Tough week, eh? This has been one of those weeks, in preaching terms, that I hate. I thought I had a sermon by last Tuesday. But as the week went on, it was clear that I did not. What I had for a sermon was not where we were as a congregation. Oh, it was an ok sermon. It would have worked in a pinch or before Tuesday. But it would by no means have comforted or afflicted given the events this week. Thankfully, God is merciful, even when His pastors are watching their sons play with robots far away from commentaries and from home.
As most of you know, Robbie’s Lego robot team qualified for the state championships. What many of you may not know was that it was Homecoming at school. This was one of those weeks where Karen and I had to divide and conquer. For reasons known only to them, which probably involve bad memories, bad hairdo’s at their father’s hands, and maybe a curling iron burn or three, the girls no longer allow me near their hair. That meant Karen needed to do their hair before the big dance. That means dad was heading to Ames with about 1000 other screaming and excited 5-8th graders for a day on the ISU campus by himself, and Karen was going to be stylist, mannacurist, therapist, and driver by herself (the drama at schools can be far worse than a soap opera). Needing a sermon was not a convenience. I had left my computer at home as I did not want to be lugging it around all day nor leaving it in the car with all the cold. I was literally stuck as I had to figure out what to preach.
At least I was not alone. One of the other dads in the group is also a minister. Susan asked me early on Saturday if I was ready for church for today. I told her I was done with everything but the sermon. She laughed and said that Tim was in the same boat. After some gallows humor (sinking in the same boat and all that), she said she would tell Tim. Maybe he wouldn’t worry as much if he knew others were in the same boat. When Tim and I ended up near each other during one of the table phases, we ruefully laughed that we were sharing the same problem. Life at his church had been too hectic for solid sermon preparation. My problem, I shared, was that I had gotten one, but then I needed to cast it aside as it was not what my people needed to hear. Tim asked why and I explained. We shared that commiserating understanding. And then he asked about my old sermon, the one you are not getting. I told him about it briefly. He saw where I was going and joked that he was going to use it. I laughed that I was glad someone would as he walked away.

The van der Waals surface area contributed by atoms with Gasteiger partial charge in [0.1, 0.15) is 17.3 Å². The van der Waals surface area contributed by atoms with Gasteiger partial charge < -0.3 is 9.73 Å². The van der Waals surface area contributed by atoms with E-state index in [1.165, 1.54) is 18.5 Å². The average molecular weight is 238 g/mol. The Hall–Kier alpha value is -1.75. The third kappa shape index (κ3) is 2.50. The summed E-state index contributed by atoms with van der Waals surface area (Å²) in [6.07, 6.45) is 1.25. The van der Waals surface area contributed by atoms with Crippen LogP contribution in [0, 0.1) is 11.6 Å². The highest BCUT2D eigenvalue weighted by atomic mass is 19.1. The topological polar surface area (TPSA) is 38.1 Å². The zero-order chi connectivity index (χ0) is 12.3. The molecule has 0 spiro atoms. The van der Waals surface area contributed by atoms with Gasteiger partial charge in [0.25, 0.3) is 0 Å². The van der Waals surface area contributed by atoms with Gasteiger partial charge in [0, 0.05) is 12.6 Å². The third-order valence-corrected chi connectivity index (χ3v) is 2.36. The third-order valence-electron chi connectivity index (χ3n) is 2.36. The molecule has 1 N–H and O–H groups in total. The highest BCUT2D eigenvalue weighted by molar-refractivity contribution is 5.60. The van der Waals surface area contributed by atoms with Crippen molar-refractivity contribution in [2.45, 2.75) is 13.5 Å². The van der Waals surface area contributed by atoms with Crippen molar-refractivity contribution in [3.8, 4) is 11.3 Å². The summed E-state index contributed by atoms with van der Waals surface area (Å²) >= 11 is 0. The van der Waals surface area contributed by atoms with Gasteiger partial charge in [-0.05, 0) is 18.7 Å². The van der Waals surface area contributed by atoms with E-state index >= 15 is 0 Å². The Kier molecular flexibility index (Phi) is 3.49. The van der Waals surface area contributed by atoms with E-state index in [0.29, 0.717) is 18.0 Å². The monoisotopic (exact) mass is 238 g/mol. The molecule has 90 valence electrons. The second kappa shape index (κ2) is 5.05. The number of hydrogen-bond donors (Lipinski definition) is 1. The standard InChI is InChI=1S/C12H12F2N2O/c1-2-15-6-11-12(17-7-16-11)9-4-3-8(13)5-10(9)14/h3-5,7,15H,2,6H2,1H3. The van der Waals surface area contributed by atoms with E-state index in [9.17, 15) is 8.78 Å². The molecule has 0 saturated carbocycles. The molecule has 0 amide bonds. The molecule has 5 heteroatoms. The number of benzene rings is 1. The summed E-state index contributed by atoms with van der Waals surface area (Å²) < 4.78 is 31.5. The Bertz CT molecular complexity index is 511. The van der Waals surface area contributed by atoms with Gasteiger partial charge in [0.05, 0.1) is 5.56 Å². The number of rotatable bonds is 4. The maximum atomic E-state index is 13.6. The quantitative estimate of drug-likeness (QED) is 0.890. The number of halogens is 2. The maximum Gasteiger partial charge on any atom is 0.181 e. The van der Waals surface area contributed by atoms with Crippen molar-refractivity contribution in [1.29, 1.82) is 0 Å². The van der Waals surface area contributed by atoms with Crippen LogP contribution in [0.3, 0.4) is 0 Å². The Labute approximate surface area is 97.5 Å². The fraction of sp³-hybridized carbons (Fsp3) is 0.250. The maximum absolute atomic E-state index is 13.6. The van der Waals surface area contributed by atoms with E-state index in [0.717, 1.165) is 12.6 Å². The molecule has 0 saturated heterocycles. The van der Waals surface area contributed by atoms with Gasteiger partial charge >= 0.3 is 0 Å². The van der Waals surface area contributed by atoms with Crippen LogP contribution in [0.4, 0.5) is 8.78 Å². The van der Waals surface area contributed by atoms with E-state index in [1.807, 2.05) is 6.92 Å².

I had intended to grab Robbie, just as Tim was grabbing his son, when the conversation began. Uh, excuse me. I am sorry to bother you. But are you two guys pastors? I admitted that we were. Did I hear you both right because it sounded like neither of you have a sermon for tomorrow? Well, I had one, but events conspired against me to force me to consider a new sermon. Why not go with the one that you have? You really want to know? Please. It would not afflicted those comfortable in my congregation, nor would it comfort those afflicted. What do you mean comfort and afflict? A sermon ought to give some measure of peace or comfort to those that are struggling in life, but it ought to give a bit of a wedgie to those who think that because everything is good in life, they are done growing as a disciple of Jesus Christ. Aren’t all Christians supposed to be happy about everything? No. Who in the world told you that? I thought that you believed that God controlled everything so you were supposed to be happy with whatever He sends you. I believe God redeems all things, but He does not send me evil. I think He weeps with us when loved ones die. I think He understands our fears and worries. We sure are not called to be happy about those things, but we are reminded to be hopeful. We are called to remember that He can take what is meant for evil and redeem it, even something as horrific as death. Everything? Everything.
Then I asked him to share what was on his mind. He apologized. You are here to root someone on and I’m pestering you with questions. You’d think you were a doctor or something. Only of souls, I joked, and then he began to share. I won’t bore you with all the details. His mother was, for reasons unknown to him, clearly being punished by God yet still willing to worship Him. God had given her rheumatoid arthritis which made her hands gnarled and painful. She used to sew and nit when she was younger, but now it was far too painful. It hurt him to watch her eat, to flip pages while reading, even to put lotion on in the winter. And yet she still thinks God loves her. God had also given her a bad heart. When things in her body get out of whack, she swells up to the point that she looks like she is going to pop if someone sticks here with a pin. And she still thinks God loves her. She has the other normal aches and pains of a woman in her 80’s. Plus, she is kind of alone. All her real friends have died. Dad has been dead some number of years. Still she thinks that God loves her.
What a testimony! What? You have just told me about a faithful woman who suffers in pain, who has outlived most whom she knew in her youth, and still she knows herself to be a beloved daughter of our Father in heaven. That is the peace which passes all understanding. It is beautiful to hear. Beautiful? Are you nuts?! It’s my mom and she is suffering terribly. And you’re no better. Your people have lost loved ones, people have been sick and in the ICU, there have been tragedies, and you are looking to comfort some and afflict others. What kind of nonsense is that? Gospel nonsense. Gospel nonsense? What do you mean?